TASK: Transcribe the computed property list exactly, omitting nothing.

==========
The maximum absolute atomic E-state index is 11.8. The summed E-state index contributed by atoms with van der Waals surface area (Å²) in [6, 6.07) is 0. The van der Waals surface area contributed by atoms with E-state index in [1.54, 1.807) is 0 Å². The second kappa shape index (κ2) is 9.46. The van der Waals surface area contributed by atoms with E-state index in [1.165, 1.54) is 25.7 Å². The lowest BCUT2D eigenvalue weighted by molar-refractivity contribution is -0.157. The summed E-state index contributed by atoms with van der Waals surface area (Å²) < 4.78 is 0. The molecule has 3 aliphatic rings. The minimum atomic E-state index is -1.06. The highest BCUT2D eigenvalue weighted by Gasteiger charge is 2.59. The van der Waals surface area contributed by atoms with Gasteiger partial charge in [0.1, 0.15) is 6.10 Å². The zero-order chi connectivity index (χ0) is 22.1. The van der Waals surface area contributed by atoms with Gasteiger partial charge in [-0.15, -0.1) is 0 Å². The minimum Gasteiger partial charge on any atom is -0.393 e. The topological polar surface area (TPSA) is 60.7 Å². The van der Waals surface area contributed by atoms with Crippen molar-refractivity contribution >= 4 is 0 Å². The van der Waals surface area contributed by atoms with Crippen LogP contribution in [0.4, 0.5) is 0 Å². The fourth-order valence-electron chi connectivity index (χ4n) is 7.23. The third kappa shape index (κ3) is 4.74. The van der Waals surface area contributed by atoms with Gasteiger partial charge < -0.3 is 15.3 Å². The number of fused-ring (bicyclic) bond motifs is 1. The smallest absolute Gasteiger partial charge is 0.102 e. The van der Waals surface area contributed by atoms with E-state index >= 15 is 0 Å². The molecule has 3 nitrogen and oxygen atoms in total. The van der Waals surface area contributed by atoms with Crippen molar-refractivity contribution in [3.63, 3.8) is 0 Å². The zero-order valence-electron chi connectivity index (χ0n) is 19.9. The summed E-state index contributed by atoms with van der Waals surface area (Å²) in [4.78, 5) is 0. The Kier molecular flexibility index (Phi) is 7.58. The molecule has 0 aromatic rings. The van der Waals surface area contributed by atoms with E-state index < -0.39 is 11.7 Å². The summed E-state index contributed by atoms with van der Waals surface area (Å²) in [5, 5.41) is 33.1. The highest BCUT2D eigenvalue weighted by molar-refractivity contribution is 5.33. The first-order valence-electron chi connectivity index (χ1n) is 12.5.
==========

The maximum absolute atomic E-state index is 11.8. The summed E-state index contributed by atoms with van der Waals surface area (Å²) in [6, 6.07) is 0. The van der Waals surface area contributed by atoms with E-state index in [1.54, 1.807) is 0 Å². The second kappa shape index (κ2) is 9.46. The van der Waals surface area contributed by atoms with E-state index in [1.165, 1.54) is 25.7 Å². The lowest BCUT2D eigenvalue weighted by molar-refractivity contribution is -0.157. The summed E-state index contributed by atoms with van der Waals surface area (Å²) < 4.78 is 0. The molecule has 3 aliphatic rings. The minimum atomic E-state index is -1.06. The highest BCUT2D eigenvalue weighted by Gasteiger charge is 2.59. The van der Waals surface area contributed by atoms with Gasteiger partial charge in [0.1, 0.15) is 6.10 Å². The zero-order chi connectivity index (χ0) is 22.1. The van der Waals surface area contributed by atoms with Gasteiger partial charge in [-0.15, -0.1) is 0 Å². The minimum Gasteiger partial charge on any atom is -0.393 e. The topological polar surface area (TPSA) is 60.7 Å². The van der Waals surface area contributed by atoms with Crippen molar-refractivity contribution >= 4 is 0 Å². The van der Waals surface area contributed by atoms with Crippen LogP contribution in [0.4, 0.5) is 0 Å². The fourth-order valence-electron chi connectivity index (χ4n) is 7.23. The third kappa shape index (κ3) is 4.74. The van der Waals surface area contributed by atoms with Gasteiger partial charge < -0.3 is 15.3 Å². The number of fused-ring (bicyclic) bond motifs is 1. The smallest absolute Gasteiger partial charge is 0.102 e. The van der Waals surface area contributed by atoms with E-state index >= 15 is 0 Å². The molecule has 3 nitrogen and oxygen atoms in total. The van der Waals surface area contributed by atoms with Crippen molar-refractivity contribution in [3.63, 3.8) is 0 Å². The zero-order valence-electron chi connectivity index (χ0n) is 19.9. The summed E-state index contributed by atoms with van der Waals surface area (Å²) in [4.78, 5) is 0. The Kier molecular flexibility index (Phi) is 7.58. The molecule has 0 aromatic rings. The van der Waals surface area contributed by atoms with E-state index < -0.39 is 11.7 Å². The summed E-state index contributed by atoms with van der Waals surface area (Å²) in [5, 5.41) is 33.1. The highest BCUT2D eigenvalue weighted by molar-refractivity contribution is 5.33. The first-order valence-electron chi connectivity index (χ1n) is 12.5.